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Discovery for California Racial Justice Act Case

In Solano County, police pulled over Clemon Young, a black man, and found him in possession of Ecstasy for sale.  He was then arrested.

In response, after being charged with a felony for possession of a controlled substance for sale, Mr. Young argued that the traffic stop that led to his arrest was racially motivated and filed a motion to “compel disclosure of relevant data” under the California Racial Justice Act of 2020 (the “Racial Justice Act”).  He cited to publicly available statistics showing that, statewide, blacks are more likely to be searched during the course of traffic stops than other citizens.

He sought the names and case numbers spanning the prior five years of others who were charged who were charged with or could have been charged with possession of Ecstasy for sale; the same information for a broad range of related drug offenses, the police reports relating to the suspects involved and their criminal histories and the dispositions of all the cases.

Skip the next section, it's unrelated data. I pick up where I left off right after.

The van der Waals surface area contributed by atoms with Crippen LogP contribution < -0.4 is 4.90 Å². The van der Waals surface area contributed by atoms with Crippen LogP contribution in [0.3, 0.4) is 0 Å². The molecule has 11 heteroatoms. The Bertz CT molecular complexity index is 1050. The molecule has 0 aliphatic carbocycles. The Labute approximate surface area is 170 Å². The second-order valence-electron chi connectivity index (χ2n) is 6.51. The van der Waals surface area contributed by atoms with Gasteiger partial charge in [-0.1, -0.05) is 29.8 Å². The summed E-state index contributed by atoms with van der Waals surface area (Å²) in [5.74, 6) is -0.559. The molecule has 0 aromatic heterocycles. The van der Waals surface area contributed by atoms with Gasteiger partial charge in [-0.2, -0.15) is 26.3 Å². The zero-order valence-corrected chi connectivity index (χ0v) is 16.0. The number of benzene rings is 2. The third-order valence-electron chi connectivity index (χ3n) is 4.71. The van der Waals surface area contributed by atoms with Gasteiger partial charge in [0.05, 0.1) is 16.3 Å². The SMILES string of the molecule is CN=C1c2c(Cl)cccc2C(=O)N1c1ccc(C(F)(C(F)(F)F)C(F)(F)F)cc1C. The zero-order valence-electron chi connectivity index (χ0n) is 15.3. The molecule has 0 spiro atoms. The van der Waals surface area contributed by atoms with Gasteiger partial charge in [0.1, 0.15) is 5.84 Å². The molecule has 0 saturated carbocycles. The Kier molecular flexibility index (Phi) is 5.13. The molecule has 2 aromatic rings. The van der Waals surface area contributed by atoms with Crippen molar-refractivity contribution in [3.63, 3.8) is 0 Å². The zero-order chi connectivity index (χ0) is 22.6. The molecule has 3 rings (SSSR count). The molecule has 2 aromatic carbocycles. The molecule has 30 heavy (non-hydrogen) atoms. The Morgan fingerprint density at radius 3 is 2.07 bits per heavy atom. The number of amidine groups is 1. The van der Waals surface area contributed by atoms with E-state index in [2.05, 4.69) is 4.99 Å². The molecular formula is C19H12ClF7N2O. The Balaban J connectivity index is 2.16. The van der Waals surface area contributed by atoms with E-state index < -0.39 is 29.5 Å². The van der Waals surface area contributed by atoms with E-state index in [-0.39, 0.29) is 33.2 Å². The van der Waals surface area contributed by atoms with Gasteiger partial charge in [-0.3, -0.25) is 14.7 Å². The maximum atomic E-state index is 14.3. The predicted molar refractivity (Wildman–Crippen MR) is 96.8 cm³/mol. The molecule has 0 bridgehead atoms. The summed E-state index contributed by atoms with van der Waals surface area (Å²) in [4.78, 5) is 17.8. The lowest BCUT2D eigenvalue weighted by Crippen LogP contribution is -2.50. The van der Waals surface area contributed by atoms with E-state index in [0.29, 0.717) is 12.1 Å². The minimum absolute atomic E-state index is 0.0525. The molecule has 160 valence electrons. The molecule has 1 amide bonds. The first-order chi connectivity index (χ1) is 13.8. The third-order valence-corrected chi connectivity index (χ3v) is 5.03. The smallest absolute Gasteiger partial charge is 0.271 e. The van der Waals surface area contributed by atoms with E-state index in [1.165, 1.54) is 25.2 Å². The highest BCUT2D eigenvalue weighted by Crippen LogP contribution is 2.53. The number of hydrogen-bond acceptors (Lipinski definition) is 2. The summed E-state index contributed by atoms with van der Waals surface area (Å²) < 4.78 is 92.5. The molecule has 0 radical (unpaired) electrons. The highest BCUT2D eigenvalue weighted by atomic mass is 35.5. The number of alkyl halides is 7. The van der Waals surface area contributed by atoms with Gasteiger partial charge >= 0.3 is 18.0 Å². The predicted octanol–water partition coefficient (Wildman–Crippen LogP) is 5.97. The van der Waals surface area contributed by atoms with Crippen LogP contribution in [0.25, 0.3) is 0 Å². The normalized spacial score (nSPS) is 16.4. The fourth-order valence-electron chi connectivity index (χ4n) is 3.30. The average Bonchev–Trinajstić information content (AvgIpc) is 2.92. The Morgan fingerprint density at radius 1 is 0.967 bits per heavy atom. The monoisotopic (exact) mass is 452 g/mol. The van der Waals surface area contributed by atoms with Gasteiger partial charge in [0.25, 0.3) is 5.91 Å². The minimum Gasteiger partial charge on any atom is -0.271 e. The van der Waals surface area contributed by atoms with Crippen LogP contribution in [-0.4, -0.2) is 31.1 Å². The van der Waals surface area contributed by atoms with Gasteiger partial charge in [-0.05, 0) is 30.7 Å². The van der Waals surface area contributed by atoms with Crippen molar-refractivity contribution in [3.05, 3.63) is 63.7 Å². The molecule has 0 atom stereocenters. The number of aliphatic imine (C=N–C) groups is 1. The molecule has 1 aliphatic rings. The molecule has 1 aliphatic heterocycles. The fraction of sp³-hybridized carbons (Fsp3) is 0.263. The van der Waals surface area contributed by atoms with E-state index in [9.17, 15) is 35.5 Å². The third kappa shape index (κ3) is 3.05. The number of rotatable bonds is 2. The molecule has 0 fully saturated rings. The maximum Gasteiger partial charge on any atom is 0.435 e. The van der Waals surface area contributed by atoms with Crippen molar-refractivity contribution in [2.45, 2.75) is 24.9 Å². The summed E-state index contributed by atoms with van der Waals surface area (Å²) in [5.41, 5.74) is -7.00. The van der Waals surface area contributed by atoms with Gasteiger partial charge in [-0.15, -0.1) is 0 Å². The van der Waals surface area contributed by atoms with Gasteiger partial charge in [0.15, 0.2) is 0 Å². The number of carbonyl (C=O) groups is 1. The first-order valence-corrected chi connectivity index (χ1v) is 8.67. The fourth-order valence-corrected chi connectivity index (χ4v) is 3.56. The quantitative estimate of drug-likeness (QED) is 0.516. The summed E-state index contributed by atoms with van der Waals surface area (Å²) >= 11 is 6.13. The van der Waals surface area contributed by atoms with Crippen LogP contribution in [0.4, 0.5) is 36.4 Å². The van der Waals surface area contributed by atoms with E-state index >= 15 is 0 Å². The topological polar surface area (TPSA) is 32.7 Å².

The trial court denied the motion, stating that Young’s articulated reason for good cause seemed to rest on nothing more than his race.

Young then filed a petition for writ of mandate with the California Court of Appeals for the First District, which began its analysis by noting this was a case of first impression: what are the discovery provisions of the statute?
The appellate court then set forth the legal background for the case, which this article summarizes.